6. Keep your smartphone handy at all times. My smartphone is my lifeline to the outside world. During my first pregnancy, I made friends with a group of ladies that were all expecting around the same time as me. Most of us were all first-timers and we really leaned on each other, sending middle-of-the-night tweets about fussy babies, sharing tips or advice where we could, but mostly just sympathizing because we were all there, in the trenches, together. Now, I’m a little on my own with #2, so when I send a middle-of-the-night tweet, no one is usually there to answer me, but that’s okay. I catch up on blog reading or Facebook posts. I make notes on my phone so I don’t forget to do things, like who to send thank you cards to, or what the hubs needs to buy on his next trip to the grocery store.

7. Remember that newborns are NOISY. And I’m not referring to their crying. I mean when they sleep, they fidget and snort and gurgle and squeak and squawk. It’s enough to give any first-time mom a heart attack because you think your baby is dying/drowning/choking/etc. As a second-timer and someone who prefers for her newborn to sleep in the same room for the first few weeks, I’ve had to retrain myself to block out those sleeping noises and only get up when he’s truly awake and ready to eat. If you plan on having your baby sleep in his/her own room from day 1, consider turning the volume DOWN on your monitor so you only hear him/her when he/she is crying – and not every grunt that comes out of their tiny mouths.

8. If the weather is nice enough, get out and WALK. This is good for both your physical and emotional health since walking is believed to help the recovery process post c-section and the fresh air is just good for helping you cope with that cabin fever feeling. I was not able to do this until about day 16 but that’s only because this stupid horrible winter decided to stick around longer than usual.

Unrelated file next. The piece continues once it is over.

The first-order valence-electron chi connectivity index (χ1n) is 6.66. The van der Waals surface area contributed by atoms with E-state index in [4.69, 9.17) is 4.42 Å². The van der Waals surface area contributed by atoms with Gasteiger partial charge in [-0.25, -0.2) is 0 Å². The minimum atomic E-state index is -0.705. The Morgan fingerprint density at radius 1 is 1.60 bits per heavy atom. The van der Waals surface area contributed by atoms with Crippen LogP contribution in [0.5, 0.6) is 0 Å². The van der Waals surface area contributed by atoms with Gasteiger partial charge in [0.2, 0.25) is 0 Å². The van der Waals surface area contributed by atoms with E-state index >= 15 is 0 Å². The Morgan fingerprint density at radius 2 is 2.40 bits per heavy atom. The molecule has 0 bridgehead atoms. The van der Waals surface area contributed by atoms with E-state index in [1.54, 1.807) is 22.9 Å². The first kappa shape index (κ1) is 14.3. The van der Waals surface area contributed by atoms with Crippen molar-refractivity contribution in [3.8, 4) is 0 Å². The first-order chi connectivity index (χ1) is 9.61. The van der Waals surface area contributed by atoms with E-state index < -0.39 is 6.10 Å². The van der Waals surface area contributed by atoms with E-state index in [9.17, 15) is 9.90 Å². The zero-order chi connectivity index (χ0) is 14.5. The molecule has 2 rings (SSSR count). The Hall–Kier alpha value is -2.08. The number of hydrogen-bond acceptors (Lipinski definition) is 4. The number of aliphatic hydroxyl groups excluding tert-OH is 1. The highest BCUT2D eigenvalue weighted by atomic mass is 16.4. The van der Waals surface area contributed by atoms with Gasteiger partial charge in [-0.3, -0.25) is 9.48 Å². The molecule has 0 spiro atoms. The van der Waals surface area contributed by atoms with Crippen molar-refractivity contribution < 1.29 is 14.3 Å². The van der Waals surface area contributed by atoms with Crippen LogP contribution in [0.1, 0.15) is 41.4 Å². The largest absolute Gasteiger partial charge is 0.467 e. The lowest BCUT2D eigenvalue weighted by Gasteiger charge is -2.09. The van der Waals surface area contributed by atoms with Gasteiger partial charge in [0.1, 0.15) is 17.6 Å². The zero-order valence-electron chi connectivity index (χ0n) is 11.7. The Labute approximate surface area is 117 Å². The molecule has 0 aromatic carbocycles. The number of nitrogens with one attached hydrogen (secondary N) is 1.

Hopefully this list is helpful for any first-timers out there. Anyone else have tips to share?

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Sam’s Birth Story

7:45 am: D starts stirring in his crib but he’s talking to himself so we ignore it.

8:10: Alarm goes off, and D REALLY wakes up. I’ve got 20 minutes to drink clear liquids before I’m cut off for who knows how long.

8:15: Hubs takes D downstairs for his morning milk and cartoons. I can already hear my FIL making coffee and watching TV.

8:20: Heave myself out of bed and downstairs to take my blood sugar, have some sugar-free jello and drink a big glass of water.

8:30: Chat with the family and check my phone for a few minutes. Make mental notes of what I still need to pack in my hospital bag. Cuddle D as much as he’ll let me because I know I’m going to miss him while in the hospital.

9am: shower, get dressed after debating what to wear for several minutes, makeup, blow dry hair, pack up makeup/daily beauty essentials.

9:45: pack iPad and chargers, fancy camera and new lens. Show FIL which sippy cups are best for D to use (straw cups – not tip/spout cups), and quickly clean up kitchen/bedroom.

10am: Head to hospital. Low gas indicator starts beeping. Of course. Stop to get gas.